At the end of each year, I share a list of books I’ve enjoyed that year. In 2017 I didn’t read as much as usual, thanks to our national trauma. But I hope you’ll find some good choices for your own reading. Starting with fiction and followed by nonfiction, here is my year in books.
The Alienist by Caleb Carr
This novel got so much acclaim when it first came out 20 years ago that I thought I should finally read it. In the New York City of 1896, a serial killer is preying on young male prostitutes. A team of people, led by a psychologist, decide to investigate and identify the murderer, using the little-known and even less-respected method of figuring out what compels him. This motley team includes a disreputable journalist (who narrates the novel), two Jewish detectives, and an employee of the police force who longs to be the first female detective. They are protected in this unofficial pursuit by the police commissioner, Theodore Roosevelt. I enjoyed the book, particularly the detailed descriptions of NYC at the turn of the 20th century. However, I’m tired of serial killers serving as entertainment, and wonder how much this novel’s popularity contributed to that trend.
Behold the Dreamers by Imbolo Mbue
In New York City in 2008, two families, the Jongas and the Edwardses, become intertwined in professional and personal ways. Jende Jonga feels like he’s won the lottery when he gets a job as chauffeur for Clark Edwards and his family. Jende, his lively wife Neni, and their young son have come to America from Cameroon to find a better life. Neni aims to train as a pharmacist, while Jende strives to gain a green card. Clark Edwards and his family live the kind of glittering, socialite life the Jongas have only seen on TV. But everything’s about to change: Edwards works for Lehman Brothers, whose bankruptcy will hurl the economy into freefall and pull the two families, with their drastically different circumstances and dreams, ever closer to collision. With its close-up view of undocumented immigrant life and subversive gaze behind the façade of success, the novel brings a compassionate perspective to two families and their fates.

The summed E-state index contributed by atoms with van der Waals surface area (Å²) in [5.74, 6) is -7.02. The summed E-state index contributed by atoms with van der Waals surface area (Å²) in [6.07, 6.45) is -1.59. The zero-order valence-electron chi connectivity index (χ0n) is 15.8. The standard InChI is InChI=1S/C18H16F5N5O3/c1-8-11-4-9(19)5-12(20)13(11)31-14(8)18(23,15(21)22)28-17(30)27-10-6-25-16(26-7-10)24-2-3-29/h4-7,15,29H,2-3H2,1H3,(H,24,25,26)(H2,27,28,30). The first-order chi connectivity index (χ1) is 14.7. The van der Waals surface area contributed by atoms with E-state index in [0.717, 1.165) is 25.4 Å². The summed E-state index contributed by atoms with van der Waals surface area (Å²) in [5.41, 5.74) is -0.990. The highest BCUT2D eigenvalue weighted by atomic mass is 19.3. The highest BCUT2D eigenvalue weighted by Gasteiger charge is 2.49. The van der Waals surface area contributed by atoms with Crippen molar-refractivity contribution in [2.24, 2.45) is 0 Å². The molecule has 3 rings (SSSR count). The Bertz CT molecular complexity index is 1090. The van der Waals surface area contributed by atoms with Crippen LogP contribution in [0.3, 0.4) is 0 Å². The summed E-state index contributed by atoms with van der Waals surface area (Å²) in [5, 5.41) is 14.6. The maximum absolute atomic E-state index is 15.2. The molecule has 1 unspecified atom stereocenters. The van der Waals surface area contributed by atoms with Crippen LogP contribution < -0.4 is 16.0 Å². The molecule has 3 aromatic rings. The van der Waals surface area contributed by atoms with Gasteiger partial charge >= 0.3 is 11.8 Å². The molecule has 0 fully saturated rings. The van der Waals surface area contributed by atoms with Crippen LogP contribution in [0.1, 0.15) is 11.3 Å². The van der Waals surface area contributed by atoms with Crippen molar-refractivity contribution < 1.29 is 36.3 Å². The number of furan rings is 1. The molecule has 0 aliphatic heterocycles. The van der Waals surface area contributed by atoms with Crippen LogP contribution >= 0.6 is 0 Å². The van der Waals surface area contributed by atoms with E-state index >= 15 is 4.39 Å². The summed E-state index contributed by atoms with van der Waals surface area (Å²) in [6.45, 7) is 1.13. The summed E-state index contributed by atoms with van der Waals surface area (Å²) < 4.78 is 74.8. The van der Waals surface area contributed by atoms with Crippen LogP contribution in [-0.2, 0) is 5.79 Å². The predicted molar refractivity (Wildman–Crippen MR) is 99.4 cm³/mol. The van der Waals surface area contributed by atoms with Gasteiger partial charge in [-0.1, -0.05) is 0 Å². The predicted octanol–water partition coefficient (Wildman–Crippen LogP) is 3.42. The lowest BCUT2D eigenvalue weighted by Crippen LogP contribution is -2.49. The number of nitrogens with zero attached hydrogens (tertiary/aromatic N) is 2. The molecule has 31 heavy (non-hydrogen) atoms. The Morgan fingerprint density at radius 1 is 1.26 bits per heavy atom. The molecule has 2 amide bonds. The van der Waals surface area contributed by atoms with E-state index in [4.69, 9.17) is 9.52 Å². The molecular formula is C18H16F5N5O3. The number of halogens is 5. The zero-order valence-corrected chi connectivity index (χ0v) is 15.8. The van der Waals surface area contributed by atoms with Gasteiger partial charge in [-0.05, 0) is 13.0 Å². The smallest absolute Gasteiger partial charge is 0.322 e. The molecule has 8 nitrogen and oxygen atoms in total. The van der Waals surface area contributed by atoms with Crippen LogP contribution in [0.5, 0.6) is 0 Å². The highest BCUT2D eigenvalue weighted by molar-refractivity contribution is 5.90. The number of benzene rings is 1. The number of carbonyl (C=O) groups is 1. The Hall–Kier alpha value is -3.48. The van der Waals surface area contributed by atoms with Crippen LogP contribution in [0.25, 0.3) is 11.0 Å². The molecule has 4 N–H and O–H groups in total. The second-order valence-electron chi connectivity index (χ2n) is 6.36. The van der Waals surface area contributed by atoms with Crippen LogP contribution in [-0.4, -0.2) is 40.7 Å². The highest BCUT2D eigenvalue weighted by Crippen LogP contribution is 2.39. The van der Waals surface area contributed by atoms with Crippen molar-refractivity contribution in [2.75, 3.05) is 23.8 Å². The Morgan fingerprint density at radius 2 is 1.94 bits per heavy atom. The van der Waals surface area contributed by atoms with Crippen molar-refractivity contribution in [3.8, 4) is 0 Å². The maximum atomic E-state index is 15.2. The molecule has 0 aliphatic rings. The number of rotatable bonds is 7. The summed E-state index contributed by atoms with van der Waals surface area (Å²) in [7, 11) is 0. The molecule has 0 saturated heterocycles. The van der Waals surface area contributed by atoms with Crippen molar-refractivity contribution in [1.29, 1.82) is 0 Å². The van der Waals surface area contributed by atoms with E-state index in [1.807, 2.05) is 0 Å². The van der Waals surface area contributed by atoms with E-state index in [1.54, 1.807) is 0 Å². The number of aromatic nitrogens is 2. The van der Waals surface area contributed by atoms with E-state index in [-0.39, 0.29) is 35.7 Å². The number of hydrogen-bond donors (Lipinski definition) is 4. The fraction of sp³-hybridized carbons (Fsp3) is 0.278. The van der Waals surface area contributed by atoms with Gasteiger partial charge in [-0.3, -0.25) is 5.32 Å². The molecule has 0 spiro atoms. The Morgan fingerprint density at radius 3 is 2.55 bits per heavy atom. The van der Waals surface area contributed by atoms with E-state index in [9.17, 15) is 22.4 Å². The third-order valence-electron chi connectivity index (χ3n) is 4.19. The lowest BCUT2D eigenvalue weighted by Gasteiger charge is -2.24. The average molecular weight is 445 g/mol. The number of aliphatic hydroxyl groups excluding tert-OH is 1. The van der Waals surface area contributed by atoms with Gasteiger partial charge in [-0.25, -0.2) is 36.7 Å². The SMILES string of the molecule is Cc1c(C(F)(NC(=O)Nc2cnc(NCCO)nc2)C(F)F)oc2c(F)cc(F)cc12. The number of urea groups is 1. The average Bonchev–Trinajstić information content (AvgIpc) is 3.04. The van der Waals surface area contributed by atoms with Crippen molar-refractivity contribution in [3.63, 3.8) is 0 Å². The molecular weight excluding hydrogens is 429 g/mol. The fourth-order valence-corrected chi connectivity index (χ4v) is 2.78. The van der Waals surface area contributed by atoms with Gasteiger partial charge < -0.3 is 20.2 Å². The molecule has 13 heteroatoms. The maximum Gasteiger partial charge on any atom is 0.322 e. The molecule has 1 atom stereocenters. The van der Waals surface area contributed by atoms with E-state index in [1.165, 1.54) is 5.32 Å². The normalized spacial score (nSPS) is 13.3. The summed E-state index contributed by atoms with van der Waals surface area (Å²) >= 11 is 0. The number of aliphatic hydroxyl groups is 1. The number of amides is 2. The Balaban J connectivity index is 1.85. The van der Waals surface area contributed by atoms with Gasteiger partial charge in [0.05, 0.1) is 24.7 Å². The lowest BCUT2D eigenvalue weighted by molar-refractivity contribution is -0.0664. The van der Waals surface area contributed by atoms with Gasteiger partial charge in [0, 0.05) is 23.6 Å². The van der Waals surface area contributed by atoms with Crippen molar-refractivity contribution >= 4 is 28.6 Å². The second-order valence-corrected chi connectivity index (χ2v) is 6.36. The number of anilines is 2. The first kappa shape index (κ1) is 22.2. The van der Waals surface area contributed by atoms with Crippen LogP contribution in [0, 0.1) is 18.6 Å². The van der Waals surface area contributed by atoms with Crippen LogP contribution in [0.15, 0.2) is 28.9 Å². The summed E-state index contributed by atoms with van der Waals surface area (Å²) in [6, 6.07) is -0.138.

Bertrand Court by Michelle Brafman
This group of closely-linked stories reads like a novel about the power of friendship to nourish and challenge, the unknowable interiority of a marriage, family secrets and connections that resound through generations, and the power of proximity to shape neighbors and communities. I particularly enjoyed the glimpses of familiar landmarks and behaviors in this story rooted in a Washington DC suburban neighborhood.
The Big Bang Symphony by Lucy Jane Bledsoe
Every summer, a strange, intense and temporary community of scientists and workers blooms in Antarctica, the most extreme climate on earth. The novel takes you into the daily lives of three women who spend an eventful season on the ice: a line cook perpetually searching for a place to call home; a scientist with a troubled home life who struggles to love humans as much as rocks; and a bereaved composer craving the music of creation.
The Child Finder by Rene Denfeld
A gorgeous, gripping novel about a woman who finds lost children, particularly those who, like herself, have been abducted and abused. Despite misgivings, protagonist Naomi takes on the case of a 5-year-old girl who disappeared in the Oregon forest three years ago. From her breath-taking descriptions of the snow-choked woods, to her portraits of frantic parents and soul-weary detectives, Denfeld pulls you deeply into the world of the novel, with its layers of memory, loss, and inventiveness. But this is no detective story; it’s a lyrical exploration of the trauma we encounter in the world and carry in ourselves, as well as the light we stumble into when we least expect it.
Collected Stories by Amy Hempel